COVID-19 Slaughter, CDC Tragedy, and One U.S. Authority without Blood on His Hands

It is easy for progressives to blame the staggering calamity of U.S. COVID-19 deaths solely on Trump. Yes, Donald Trump is a self-serving liar, and his vice president, Mike Pence, as chair of the President’s Coronavirus Task Force and Trump henchman, has blocked life-saving guidance from scientific authorities. There is smoking-gun evidence (some of which I will discuss) that convicts Trump and Pence, but if progressives blame only the Trump administration and not politically-intimidated scientific authorities, they will be guilty of failing to prevent another disastrous response to the next pandemic.

While anti-authoritarian progressives should have expected nothing less from Trump and Pence, cavalier clowns from the theocratic/pre-Enlightenment wing of the corporatocracy, they should have expected more from scientists at the Centers for Disease Control (CDC), whose compromising of science was chronicled by ProPublica (“Inside the Fall of the CDC”) and noted by the Center for Infectious Disease and Research Policy (CIDRAP). Both the ProPublica and the CIDRAP reports will be discussed here.

For most of 2020, confused, anxious, and terrified Americans simply have had no idea as to which authority to trust, and such confusion, anxiety, and terror obliterated critical thinking. Now, with the arrival of vaccines—hopefully as effective as claimed—along with other good news that I will report, perhaps some Americans are re-energized to think critically. For those who have regained their strength, the goal of this article is to provide information for critical thinking about the CDC fiasco and the increasingly failed state called the United States—failed if your criteria includes how a society treats its elder citizens (according to the December 20, 2020 AARP Bulletin, the COVID-19 fatality rate in U.S. nursing home/long-term care facilities is 16% compared to the Battle of the Bulge fatality rate of 4%).

First, that piece of good news. Unlike CDC director Robert Redfield (a Trump appointee), CIDRAP director Michael Osterholm, in spite of heavy political pressure, has valiantly NOT made scientific proclamations without scientific evidence; and last November, Osterholm was named to Biden’s 13-member COVID-19 Advisory Board.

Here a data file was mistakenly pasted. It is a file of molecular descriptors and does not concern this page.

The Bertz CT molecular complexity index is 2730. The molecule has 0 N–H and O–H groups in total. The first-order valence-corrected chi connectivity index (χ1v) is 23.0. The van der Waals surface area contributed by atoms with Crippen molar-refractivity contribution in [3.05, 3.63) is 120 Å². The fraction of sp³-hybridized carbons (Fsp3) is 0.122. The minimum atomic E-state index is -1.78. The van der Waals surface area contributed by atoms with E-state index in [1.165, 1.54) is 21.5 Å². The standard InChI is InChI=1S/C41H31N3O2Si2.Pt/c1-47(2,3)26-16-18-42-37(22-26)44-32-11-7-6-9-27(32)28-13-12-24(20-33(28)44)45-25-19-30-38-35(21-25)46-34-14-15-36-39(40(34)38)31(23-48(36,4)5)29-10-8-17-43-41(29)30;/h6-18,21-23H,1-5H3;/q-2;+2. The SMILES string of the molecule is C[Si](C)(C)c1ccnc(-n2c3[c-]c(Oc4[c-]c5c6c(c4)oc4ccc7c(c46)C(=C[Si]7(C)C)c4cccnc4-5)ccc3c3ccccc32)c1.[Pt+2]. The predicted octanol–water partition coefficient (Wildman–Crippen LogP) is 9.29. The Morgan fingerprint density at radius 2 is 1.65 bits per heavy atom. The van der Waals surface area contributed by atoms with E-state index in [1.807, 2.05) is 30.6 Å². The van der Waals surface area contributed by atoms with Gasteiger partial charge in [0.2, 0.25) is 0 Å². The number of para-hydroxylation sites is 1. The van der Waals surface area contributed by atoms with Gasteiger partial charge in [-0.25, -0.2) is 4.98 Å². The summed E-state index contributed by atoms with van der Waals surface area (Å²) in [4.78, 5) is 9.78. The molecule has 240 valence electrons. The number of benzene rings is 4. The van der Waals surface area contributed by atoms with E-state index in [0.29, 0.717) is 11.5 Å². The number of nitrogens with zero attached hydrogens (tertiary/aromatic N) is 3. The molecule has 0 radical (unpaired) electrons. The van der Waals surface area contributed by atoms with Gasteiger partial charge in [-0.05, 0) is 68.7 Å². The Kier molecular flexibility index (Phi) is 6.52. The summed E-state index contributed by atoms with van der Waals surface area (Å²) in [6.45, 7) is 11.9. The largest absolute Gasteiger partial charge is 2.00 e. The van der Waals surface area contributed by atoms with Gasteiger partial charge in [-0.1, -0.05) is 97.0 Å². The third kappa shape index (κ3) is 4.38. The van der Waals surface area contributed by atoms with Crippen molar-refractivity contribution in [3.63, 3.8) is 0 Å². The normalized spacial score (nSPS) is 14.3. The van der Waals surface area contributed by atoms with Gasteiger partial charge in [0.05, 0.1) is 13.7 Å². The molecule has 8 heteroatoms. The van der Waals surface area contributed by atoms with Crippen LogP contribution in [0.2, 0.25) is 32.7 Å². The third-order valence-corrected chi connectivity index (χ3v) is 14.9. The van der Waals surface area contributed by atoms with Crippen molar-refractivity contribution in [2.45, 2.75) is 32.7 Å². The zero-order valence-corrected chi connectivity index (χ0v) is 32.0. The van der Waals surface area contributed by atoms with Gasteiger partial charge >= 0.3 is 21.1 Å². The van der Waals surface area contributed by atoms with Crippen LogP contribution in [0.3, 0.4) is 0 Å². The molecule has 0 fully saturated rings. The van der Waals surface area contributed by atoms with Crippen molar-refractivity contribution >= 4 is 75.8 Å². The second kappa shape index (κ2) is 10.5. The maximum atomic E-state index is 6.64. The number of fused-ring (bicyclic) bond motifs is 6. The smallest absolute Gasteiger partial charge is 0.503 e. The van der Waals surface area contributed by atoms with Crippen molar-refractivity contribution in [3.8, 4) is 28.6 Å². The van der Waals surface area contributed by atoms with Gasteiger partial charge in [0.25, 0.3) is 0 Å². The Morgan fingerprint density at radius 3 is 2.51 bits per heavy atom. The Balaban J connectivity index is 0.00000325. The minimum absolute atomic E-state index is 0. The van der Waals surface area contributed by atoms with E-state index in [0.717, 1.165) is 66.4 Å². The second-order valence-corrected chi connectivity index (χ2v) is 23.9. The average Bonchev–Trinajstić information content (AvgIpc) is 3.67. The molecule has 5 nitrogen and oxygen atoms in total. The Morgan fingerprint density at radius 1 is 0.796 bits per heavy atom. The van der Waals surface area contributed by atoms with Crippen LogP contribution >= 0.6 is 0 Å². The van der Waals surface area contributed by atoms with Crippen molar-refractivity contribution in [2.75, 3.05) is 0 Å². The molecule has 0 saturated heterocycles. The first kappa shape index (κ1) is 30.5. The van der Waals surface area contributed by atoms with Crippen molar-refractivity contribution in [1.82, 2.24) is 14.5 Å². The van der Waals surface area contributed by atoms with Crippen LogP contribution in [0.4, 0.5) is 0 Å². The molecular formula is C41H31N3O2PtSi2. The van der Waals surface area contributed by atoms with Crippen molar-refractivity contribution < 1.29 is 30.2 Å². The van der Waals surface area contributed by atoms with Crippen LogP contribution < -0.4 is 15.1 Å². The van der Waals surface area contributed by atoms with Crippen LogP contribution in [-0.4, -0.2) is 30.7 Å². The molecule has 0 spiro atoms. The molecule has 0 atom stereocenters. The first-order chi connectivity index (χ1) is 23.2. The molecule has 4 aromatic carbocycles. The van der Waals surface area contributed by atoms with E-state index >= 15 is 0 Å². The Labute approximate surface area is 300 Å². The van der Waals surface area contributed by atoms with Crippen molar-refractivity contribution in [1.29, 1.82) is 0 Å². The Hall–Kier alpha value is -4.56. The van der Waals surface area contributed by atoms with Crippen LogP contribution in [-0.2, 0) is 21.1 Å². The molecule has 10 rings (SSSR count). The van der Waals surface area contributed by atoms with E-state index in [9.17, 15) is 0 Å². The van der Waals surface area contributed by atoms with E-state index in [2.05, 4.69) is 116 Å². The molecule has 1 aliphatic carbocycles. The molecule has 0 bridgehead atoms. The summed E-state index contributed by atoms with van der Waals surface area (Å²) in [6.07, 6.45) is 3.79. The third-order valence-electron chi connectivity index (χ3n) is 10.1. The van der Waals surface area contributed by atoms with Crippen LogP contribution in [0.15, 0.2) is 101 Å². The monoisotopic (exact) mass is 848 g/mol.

From the beginning of the COVID-19 pandemic, there has been widespread confusion in the general public concerning scientific truths about stopping its spread. Genuine scientists recognized what was truly known and not known, and those with courage, such as Osterholm, attempted to make this clear. However, because scientific proclamations have had such huge economic implications—which translated into huge political implications—scientific authorities experienced great pressure, and the CDC caved to that pressure. Before discussing that CDC capitulation, some facts:

(1) The United States has, by far, more COVID-19 fatalities than any other nation. As of December 29, 2020, the United States had approximately 335,000 deaths; Brazil was second at 191,000; New Zealand had 25 deaths. On one day alone, December 29, there were 3,725 U.S. COVID-19 deaths, at that time, the highest U.S. daily total. As of December 16, 2020, while there were eight other nations with higher fatality rates than the United States, the U.S. fatality rate of 921 deaths per million was 250% greater than Canada’s rate of 364 deaths per million. New Zealand had a fatality rate of 5 deaths per million. While the Trump slogan may have been “Make America Great Again,” U.S. government policy has resulted in “Made Americans Dead.”